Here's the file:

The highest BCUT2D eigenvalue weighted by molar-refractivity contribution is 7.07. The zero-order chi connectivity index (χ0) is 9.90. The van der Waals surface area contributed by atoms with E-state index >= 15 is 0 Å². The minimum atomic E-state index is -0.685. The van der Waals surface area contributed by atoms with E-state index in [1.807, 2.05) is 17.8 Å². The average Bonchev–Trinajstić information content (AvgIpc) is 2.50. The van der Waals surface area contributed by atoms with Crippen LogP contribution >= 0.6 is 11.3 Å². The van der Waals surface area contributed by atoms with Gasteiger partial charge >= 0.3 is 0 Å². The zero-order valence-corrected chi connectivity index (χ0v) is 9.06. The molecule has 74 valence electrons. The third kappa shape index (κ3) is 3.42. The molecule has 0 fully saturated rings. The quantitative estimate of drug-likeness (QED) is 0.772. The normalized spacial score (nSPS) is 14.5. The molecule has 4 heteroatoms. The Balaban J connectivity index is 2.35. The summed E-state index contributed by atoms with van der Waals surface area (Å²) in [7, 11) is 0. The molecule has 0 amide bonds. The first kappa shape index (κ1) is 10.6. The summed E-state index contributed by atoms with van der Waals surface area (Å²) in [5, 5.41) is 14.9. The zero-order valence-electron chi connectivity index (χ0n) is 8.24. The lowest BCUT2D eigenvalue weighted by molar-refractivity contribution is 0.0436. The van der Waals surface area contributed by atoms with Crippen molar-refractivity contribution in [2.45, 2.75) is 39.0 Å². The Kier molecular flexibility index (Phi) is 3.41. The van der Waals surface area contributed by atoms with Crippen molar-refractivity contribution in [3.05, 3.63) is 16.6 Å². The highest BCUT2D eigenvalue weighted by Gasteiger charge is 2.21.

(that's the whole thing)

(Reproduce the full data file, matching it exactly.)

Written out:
The highest BCUT2D eigenvalue weighted by molar-refractivity contribution is 7.07. The zero-order chi connectivity index (χ0) is 9.90. The van der Waals surface area contributed by atoms with E-state index >= 15 is 0 Å². The minimum atomic E-state index is -0.685. The van der Waals surface area contributed by atoms with E-state index in [1.807, 2.05) is 17.8 Å². The average Bonchev–Trinajstić information content (AvgIpc) is 2.50. The van der Waals surface area contributed by atoms with Crippen LogP contribution >= 0.6 is 11.3 Å². The van der Waals surface area contributed by atoms with Gasteiger partial charge >= 0.3 is 0 Å². The zero-order valence-corrected chi connectivity index (χ0v) is 9.06. The molecule has 74 valence electrons. The third kappa shape index (κ3) is 3.42. The molecule has 0 fully saturated rings. The quantitative estimate of drug-likeness (QED) is 0.772. The normalized spacial score (nSPS) is 14.5. The molecule has 4 heteroatoms. The Balaban J connectivity index is 2.35. The summed E-state index contributed by atoms with van der Waals surface area (Å²) in [7, 11) is 0. The molecule has 0 amide bonds. The first kappa shape index (κ1) is 10.6. The summed E-state index contributed by atoms with van der Waals surface area (Å²) in [5, 5.41) is 14.9. The zero-order valence-electron chi connectivity index (χ0n) is 8.24. The lowest BCUT2D eigenvalue weighted by molar-refractivity contribution is 0.0436. The van der Waals surface area contributed by atoms with Crippen molar-refractivity contribution in [2.45, 2.75) is 39.0 Å². The Kier molecular flexibility index (Phi) is 3.41. The van der Waals surface area contributed by atoms with Crippen molar-refractivity contribution in [3.05, 3.63) is 16.6 Å². The highest BCUT2D eigenvalue weighted by Gasteiger charge is 2.21.